A recently released report by Diana Carew and Dr. Michael Mandel of the Progressive Policy Institute says government investment is best spent on transportation infrastructure rather than on broadband buildout. For every $1 invested in roads, bridges, and public transit systems, the economy receives a $1.5 to $2 benefit. Further, the study says, “the economic boost resulting from increasing broadband investment is not so much larger than the economic boost from increasing investment in transportation infrastructure,” and the greatest economic benefits come from actual broadband adoption.
Whether we’re talking about transportation or communications infrastructure, increased investment in creating, updating, and maintaining America’s roads, bridges, and communications infrastructure is critical to furthering U.S. trade, regional commerce, and access to essential services. What this paper provides, then, is an assessment of which parties are best suited to support continued growth and investment regarding transportation and broadband build out.
The study’s authors advance three main points:
- Given the inherently public nature of roads, bridges, and transit, governments are in the best position to fund transportation infrastructure projects.
- Government investment in broadband buildout may actually displace private investment and will not yield as great a return, except in the cases where geographic and fiscal realities make it unlikely that private interests will expand their footprint into certain areas.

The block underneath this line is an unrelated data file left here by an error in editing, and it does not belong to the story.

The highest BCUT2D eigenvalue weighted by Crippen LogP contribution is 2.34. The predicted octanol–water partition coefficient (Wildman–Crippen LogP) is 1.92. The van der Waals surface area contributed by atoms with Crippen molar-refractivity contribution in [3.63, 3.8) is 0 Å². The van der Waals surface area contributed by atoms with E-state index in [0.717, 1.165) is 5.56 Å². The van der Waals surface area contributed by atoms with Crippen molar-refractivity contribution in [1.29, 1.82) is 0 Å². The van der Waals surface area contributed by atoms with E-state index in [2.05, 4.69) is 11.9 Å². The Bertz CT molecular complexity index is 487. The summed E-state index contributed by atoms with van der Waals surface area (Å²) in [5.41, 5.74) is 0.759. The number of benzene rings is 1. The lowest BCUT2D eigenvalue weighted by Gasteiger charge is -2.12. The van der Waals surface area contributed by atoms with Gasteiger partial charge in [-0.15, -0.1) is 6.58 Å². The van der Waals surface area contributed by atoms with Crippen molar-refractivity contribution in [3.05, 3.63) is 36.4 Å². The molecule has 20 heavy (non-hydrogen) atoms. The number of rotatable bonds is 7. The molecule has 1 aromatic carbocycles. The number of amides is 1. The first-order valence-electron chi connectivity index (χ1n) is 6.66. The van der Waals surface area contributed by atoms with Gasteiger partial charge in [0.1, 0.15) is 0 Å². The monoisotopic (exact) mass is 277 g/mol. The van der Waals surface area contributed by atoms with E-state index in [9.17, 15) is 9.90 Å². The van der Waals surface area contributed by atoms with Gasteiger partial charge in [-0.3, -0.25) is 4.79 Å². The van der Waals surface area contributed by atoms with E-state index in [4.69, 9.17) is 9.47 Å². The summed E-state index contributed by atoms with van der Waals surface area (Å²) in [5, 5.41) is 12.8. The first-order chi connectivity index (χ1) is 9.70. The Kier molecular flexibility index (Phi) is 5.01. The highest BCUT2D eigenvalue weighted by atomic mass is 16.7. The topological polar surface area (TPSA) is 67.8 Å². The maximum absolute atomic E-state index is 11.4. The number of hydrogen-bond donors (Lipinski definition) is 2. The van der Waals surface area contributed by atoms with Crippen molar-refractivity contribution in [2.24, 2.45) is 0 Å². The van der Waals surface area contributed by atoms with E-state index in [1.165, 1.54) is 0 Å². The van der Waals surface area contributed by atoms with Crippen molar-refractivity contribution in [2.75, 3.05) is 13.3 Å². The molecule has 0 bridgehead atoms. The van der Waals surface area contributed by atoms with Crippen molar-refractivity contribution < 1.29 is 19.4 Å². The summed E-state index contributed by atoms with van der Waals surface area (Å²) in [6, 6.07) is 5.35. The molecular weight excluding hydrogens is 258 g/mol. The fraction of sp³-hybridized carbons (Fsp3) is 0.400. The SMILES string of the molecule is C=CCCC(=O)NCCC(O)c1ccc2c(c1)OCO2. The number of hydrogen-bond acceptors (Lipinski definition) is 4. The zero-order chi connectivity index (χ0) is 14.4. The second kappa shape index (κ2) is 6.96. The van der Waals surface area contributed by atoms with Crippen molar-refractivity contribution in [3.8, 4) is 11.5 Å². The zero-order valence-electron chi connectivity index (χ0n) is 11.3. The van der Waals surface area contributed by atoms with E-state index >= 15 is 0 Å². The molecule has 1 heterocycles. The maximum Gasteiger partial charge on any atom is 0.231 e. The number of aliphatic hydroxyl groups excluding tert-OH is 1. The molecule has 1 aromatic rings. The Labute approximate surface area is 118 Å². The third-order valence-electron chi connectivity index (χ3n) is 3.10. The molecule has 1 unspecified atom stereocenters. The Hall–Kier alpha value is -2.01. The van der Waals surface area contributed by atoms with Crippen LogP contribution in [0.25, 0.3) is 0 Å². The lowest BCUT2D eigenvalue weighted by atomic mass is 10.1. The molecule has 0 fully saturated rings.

- Federal, state, and local governments should invest their limited resources in transportation infrastructure rather than overbuild broadband in areas currently being served by private investments.
At root, this report supports the proposition that transportation infrastructure can produce more direct, tangible, and immediate returns than broadband infrastructure. Therefore the public interest is better served by increasing government funding to areas that are currently lacking vital resources, rather than duplicating the efforts of the private sector in one of the nation’s leading areas of economic growth – telecommunications.
In most instances, the report notes, the upfront costs of transportation infrastructure are too large and the direct benefits too low to make a sound business case for single companies, organizations, or individuals to invest in. There again, governments are best suited to serve the public good by investing in necessary transportation resources.
Likewise, private companies have proven to be best resourced to provide high-quality and reliable broadband. In contrast, government efforts at providing municipal broadband have been a mixed-bag, with several examples of the costs of operating and maintaining government broadband being too high, and producing unbalanced benefits for their expense.
In sum, the authors opine, “by addressing the critical need for more transportation infrastructure investment, federal, state, and local governments would not only enhance the competitiveness of our nation’s business climate and improve the quality of living for its population, but it would do so in a way that generates positive economic return.”